Lately, I have been simmering vegetables in an attempt to retain moisture and flavor without cooking the vegetables to death, and I’ve loved the results. Simmering is a hybrid of boiling and steaming that takes advantage of the best aspects of both.
Simmering involves cooking vegetables in a smaller amount of liquid than boiling them, and at a lower temperature, enough to keep a gentle simmer going. The pot is covered, trapping the steam and cooking the vegetables in less time so that their vibrant colors are retained.
Liquids other than water can be used to add more flavor. My favorites have been chicken stock, apple cider and orange juice. Flavorings can also be added to the liquid, such as soy sauce, herbs or garlic. Once the vegetables are cooked, if you like, raise the heat, uncover the pan and reduce the cooking liquid to a sauce to retain every bit of flavor.
Here are the basic steps for simmering vegetables:
- Cut the vegetables into smallish pieces, if necessary, such as cubes.
- Add the vegetables to the pot with enough liquid just to cover them halfway.
- Add a pat of butter or a small amount of olive oil, salt and other seasonings as desired.
- Bring the liquid to a boil.
- Reduce the heat to medium-low, cover the pot and simmer until the vegetables are just tender (see below for suggested cooking times).
- If desired, uncover the pot, raise the heat and let the liquid reduce for a sauce.
- Serve as is or with the cooking liquid, or toss with a vinaigrette, flavored butter or a little lemon juice and fresh herbs.
Not all vegetables lend themselves to this cooking method, but many do. Here are some of my favorites:
- Simmer less than 5 minutes: asparagus, bok choy, corn (off the cob), green beans
- Simmer 5-10 minutes: artichoke hearts, broccoli florets, brussels sprouts, carrots (baby or cut into rounds)
- Simmer 10-15 minutes: cabbage, summer squash, baby zucchini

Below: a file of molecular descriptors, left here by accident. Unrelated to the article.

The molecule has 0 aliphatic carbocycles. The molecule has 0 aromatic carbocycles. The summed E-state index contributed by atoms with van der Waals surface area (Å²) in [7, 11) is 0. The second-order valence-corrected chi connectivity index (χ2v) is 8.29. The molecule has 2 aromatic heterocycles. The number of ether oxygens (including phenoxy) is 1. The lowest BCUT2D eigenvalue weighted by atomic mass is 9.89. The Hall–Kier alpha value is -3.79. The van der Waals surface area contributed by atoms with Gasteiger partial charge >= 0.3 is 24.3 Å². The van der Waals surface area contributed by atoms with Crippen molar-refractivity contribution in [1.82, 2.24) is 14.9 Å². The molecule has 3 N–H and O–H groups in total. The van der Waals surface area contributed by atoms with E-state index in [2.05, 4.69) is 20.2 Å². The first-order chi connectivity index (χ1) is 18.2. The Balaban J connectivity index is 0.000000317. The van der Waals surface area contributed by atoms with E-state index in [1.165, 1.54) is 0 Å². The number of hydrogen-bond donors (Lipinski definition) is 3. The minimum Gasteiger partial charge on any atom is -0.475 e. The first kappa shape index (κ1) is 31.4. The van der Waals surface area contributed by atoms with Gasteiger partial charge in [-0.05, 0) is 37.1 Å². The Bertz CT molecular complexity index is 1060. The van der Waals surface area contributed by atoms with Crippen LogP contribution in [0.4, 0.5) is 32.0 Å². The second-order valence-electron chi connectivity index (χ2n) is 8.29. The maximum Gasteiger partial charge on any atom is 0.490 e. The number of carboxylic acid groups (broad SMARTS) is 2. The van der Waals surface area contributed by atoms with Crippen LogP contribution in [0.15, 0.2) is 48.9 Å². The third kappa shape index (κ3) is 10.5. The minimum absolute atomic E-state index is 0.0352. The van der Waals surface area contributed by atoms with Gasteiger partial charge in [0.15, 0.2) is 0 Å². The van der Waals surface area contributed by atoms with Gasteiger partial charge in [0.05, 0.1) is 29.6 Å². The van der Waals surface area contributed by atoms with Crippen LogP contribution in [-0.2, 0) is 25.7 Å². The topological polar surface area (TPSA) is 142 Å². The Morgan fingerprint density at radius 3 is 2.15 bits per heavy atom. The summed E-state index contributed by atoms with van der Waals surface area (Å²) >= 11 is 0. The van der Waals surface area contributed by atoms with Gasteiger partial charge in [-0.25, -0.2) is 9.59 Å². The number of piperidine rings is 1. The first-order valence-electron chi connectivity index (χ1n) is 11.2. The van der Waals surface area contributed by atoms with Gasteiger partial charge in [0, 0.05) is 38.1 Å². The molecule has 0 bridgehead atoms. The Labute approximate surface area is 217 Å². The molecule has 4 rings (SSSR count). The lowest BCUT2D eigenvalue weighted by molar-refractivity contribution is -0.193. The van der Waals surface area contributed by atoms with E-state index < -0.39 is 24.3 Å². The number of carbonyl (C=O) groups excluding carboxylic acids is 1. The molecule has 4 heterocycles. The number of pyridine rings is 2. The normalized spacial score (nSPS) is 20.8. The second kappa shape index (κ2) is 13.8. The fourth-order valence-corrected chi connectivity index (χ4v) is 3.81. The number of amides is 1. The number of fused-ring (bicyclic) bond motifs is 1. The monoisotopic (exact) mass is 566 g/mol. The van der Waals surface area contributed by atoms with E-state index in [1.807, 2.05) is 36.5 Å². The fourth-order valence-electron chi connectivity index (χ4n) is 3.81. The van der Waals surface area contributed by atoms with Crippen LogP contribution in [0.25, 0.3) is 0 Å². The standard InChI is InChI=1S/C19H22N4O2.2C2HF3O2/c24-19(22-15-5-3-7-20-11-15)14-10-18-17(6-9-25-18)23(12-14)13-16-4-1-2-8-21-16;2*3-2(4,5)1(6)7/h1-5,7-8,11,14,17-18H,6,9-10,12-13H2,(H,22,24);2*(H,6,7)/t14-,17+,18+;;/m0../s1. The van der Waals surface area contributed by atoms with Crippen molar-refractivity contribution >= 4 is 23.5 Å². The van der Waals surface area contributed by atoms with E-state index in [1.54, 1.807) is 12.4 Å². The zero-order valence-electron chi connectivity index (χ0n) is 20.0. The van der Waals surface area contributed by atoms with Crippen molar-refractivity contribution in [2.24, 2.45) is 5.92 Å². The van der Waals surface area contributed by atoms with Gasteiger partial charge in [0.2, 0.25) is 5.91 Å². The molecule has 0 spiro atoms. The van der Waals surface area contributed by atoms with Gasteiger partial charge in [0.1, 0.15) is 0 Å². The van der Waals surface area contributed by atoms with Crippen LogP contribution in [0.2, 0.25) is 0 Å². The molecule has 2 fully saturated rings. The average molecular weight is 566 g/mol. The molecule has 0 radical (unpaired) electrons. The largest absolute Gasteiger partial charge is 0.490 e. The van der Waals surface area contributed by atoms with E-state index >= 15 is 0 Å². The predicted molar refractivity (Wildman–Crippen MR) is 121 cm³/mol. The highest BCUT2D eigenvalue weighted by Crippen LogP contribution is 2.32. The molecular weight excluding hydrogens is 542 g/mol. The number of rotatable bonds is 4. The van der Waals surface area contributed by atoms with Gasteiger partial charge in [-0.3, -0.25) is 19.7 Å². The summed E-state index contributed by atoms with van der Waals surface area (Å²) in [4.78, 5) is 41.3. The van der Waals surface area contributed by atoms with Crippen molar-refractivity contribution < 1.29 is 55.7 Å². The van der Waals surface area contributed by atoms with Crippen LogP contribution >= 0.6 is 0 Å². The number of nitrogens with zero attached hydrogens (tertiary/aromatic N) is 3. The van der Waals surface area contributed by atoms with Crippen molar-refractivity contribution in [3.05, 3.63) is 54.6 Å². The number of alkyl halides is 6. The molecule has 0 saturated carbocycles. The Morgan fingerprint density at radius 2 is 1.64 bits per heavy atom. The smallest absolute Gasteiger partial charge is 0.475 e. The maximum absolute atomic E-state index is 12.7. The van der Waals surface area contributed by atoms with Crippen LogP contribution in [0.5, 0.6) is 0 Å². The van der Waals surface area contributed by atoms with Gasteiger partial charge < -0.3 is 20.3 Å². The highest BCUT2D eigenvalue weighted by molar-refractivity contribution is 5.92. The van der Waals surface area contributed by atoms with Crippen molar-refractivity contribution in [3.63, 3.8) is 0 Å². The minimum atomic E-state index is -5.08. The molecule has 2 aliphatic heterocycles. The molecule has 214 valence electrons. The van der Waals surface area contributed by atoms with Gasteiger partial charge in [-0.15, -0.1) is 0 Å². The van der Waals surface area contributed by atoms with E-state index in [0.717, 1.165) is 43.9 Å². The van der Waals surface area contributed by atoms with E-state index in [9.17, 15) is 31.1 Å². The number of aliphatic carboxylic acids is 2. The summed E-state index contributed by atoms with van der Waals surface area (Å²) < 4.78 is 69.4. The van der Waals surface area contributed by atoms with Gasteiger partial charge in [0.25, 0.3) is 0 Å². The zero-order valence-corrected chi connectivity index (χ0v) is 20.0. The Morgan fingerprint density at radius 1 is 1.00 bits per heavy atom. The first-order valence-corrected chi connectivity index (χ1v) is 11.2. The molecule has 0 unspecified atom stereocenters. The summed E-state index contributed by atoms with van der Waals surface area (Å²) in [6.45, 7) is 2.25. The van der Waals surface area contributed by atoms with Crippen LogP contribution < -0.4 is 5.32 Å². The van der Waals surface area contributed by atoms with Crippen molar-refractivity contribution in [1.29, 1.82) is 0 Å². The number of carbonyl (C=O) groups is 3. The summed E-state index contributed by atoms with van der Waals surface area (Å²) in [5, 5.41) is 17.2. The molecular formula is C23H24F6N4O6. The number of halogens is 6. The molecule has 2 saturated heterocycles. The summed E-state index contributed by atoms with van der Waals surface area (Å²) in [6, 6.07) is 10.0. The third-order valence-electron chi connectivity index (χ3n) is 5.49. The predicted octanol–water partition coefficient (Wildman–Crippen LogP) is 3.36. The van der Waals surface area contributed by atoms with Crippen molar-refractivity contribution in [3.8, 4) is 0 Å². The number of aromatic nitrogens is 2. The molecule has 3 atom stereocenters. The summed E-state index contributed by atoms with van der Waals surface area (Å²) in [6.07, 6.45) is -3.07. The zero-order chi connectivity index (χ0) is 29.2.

- Simmer 15-30 minutes: new potatoes, sweet potatoes, turnips, winter squash
This is a very simple recipe that uses the technique of simmering. Simmering is different from boiling in that a lot less liquid is used. By the time the squash is cooked through, most of the cooking liquid will have boiled away, and the flavors in the liquid will have infused the squash. So the trick is to use enough liquid to cook the squash but not so much that you have a lot of liquid left over at the end. This is mostly a judgment call depending on how much squash you are cooking, but as a general rule, it is better to start with too little and add more as you go along.
Simmered Squash with Asian Flavors
Time to make: ~30 minutes
What you need:
- 2 cups winter squash, peeled, seeded and cubed
- 2 tbsp. soy sauce
- 2 tbsp. sake
- 2 tsp. garlic, minced
- 2 tbsp. ginger, minced
- scallion greens, minced, for garnish
- Add the squash to a pot with enough water to cover the squash halfway
- Add the soy sauce, sake, garlic and ginger to the pot
- Bring to a boil
- Cover, reduce the heat and let simmer until the squash is tender and mashes easily, 20-25 minutes
- Garnish with minced scallion greens
I used butternut squash, but any winter squash will do. Japanese squashes would be well-suited to this dish.
Start with ¼ cup water and check the squash frequently as it cooks. If it’s looking dry, add a little more water.